It's hard to shake the impression that Blade Runner was even more impactful in Asia than it was in America and Europe; sure, most every American sci-fi film of the following two decades would appropriate its aesthetic, but there's a rather wonderful Korean film that's practically a direct sequel, and for our current purposes there are no end of anime that picked up its themes and ran hard with them.

Needless to say, Armitage III is one of those.  A brief but relevant aside: this isn't the third Armitage movie (though it is another compacted version of an OVA, and more on that in a minute) but a film titled Armitage the Third, and if that isn't sufficiently confusing, consider that its sequel is titled Armitage: Dual Matrix*.  This makes Armitage III the only movie I can think of where logic would dictate that its sequel is in fact its prequel, and damn but that makes me love weird anime titling conventions a little more than I already did.

Anyway, we were talking about how Armitage III owes one hell of a debt to Blade Runner - but coming back to that point, it occurs to me that it's not that big a deal.  You could certainly take Armitage III as a retread of that ridiculously seminal movie, but with the genders swapped and a buddy-cop dynamic thrown in - human cop pairs up with secretly-robot cop - and you absolutely wouldn't be wrong, yet the end result would still be a tremendously solid film: not a masterpiece, maybe not worthy of its influences, but a perfectly fine slice of nineties anime.

Now I say that with one caveat: the only version of Armitage III that's readily available is a US feature film adaptation, with Kiefer Sutherland as the male lead, Ross Syllabus (a depressing bit of whitewashing, but otherwise pretty good news) and Elizabeth Berkley as Armitage (less awful than you'd think.)  This means that approximately half the plot has vanished into the ether, and damn it shows.  Another half hour, a bit more time for the story and relationships to cook, and we might really be looking at a classic.  Then again, that can't entirely take away from what we get: solid, distinctive animation, bold design, an unusually fine dub and - lest I forget - a marvelous electronic soundtrack by a composer, Hiroyuki Namba, who would go on to do not much of anything.  At any rate, while it's maddening that the OVA version is so hard to find, I'm still happy to give this one a definite thumbs up.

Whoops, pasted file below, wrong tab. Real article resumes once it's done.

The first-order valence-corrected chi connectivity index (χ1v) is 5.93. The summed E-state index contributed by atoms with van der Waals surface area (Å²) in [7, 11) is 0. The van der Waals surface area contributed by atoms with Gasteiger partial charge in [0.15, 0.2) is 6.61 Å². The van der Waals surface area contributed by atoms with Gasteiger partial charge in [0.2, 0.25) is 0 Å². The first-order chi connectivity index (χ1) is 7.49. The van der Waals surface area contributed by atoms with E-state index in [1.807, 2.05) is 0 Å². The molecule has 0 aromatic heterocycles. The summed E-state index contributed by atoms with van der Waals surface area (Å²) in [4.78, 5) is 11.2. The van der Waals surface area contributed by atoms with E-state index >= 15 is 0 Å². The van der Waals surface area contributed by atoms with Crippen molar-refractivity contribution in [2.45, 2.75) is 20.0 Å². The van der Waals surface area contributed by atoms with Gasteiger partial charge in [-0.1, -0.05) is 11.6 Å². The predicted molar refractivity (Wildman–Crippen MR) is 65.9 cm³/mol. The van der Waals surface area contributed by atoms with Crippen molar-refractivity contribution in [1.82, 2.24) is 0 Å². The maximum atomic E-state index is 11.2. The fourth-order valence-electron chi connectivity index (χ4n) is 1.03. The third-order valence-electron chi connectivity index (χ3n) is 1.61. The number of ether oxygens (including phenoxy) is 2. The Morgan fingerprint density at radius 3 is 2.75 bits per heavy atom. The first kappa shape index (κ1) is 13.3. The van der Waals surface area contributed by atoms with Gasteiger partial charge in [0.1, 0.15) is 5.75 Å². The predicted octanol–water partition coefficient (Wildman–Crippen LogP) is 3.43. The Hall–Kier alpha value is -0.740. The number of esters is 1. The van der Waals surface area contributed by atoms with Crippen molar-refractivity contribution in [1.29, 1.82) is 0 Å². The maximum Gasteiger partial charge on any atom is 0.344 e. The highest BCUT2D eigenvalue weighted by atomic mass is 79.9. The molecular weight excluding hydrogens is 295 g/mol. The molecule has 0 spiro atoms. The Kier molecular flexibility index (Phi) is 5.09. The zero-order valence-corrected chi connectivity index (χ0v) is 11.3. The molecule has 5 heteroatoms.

Bio Hunter, 1995, dir: Yuzo Sato

Describing something as of its time is a largely futile statement to make when you're talking about nineties anime, but nevertheless, boy but is Bio Hunter of its time.  The involvement of Ninja Scroll's Yoshiaki Kawajiri is a good indication of what to expect: Bio Hunter is transgressive in all the ways that so much of the anime to make it over to the west around this time was, which is to say, lots of nudity, lots of bared breasts, lots of gore and bloodshed and general weirdness, but none of it feeling half as troubling as it probably should.  I mean, Bio Hunter opens with a sex scene that climaxes with a woman's breast morphing into a demon and chomping her partner's hand off, and even that doesn't raise much more than a faintly amused, "Ewwww."

Basically, Bio Hunter is defused at once by its goofiness and its seriousness, sometimes even at the same time.  It is, for example, quite tricky to take that aforementioned scene at all seriously, or to find it particularly horrifying, let alone titillating.**  On the other hand, there's a great deal of cod-science squeezed awkwardly in, the art style is more realistic than is typical of most anime, the backgrounds are lavish and whenever violent and / or bloody things aren't occurring, the pace is strangely languid.

Viewed through the lens of decades, Bio Hunter is obnoxious in its attitude towards women - its female protagonist is quite spectacularly useless - and in its twee desire to shock.  But it's certainly no worse than, say, American horror from the period, and at least it's made with some genuine artistry.  In the end, you probably have a fair idea whether or not you like this kind of thing, and there are plenty worse examples out there.  Bio Hunter is at once overly silly and overly serious, and its sixty minute running time leaves it feeling like a series pilot, as for all I know it was meant to be; but it's cheap to pick up and its high points warrant at least a sit-through if you find yourself curious.

Gunbuster, 1988, dir: Hideaki Anno

And here I go, breaking every rule I've set myself by reviewing an OVA from 1988 that's all but impossible to buy now.  But 1988 is awfully close to 1990, you can watch Gunbuster on legal piracy site Youtube if you don't find their shameless abuse of intellectual property objectionable, and they're my own stupid rules and I'll break them if I like.

The thing is, Gunbuster is a classic - now a largely lost classic - and, again, I promised myself I'd talk about some really good anime this time around.  To put that in context, here's Gunbuster's pedigree: it's what studio Gainax did to follow up from their staggeringly fine debut Royal Space Force: The Wings of Honneamise and what Gainax's brightest star Hideaki Anno made to warm up before making the studio's most famous release, Neon Genesis Evangelion, frequently considered the greatest anime series ever created.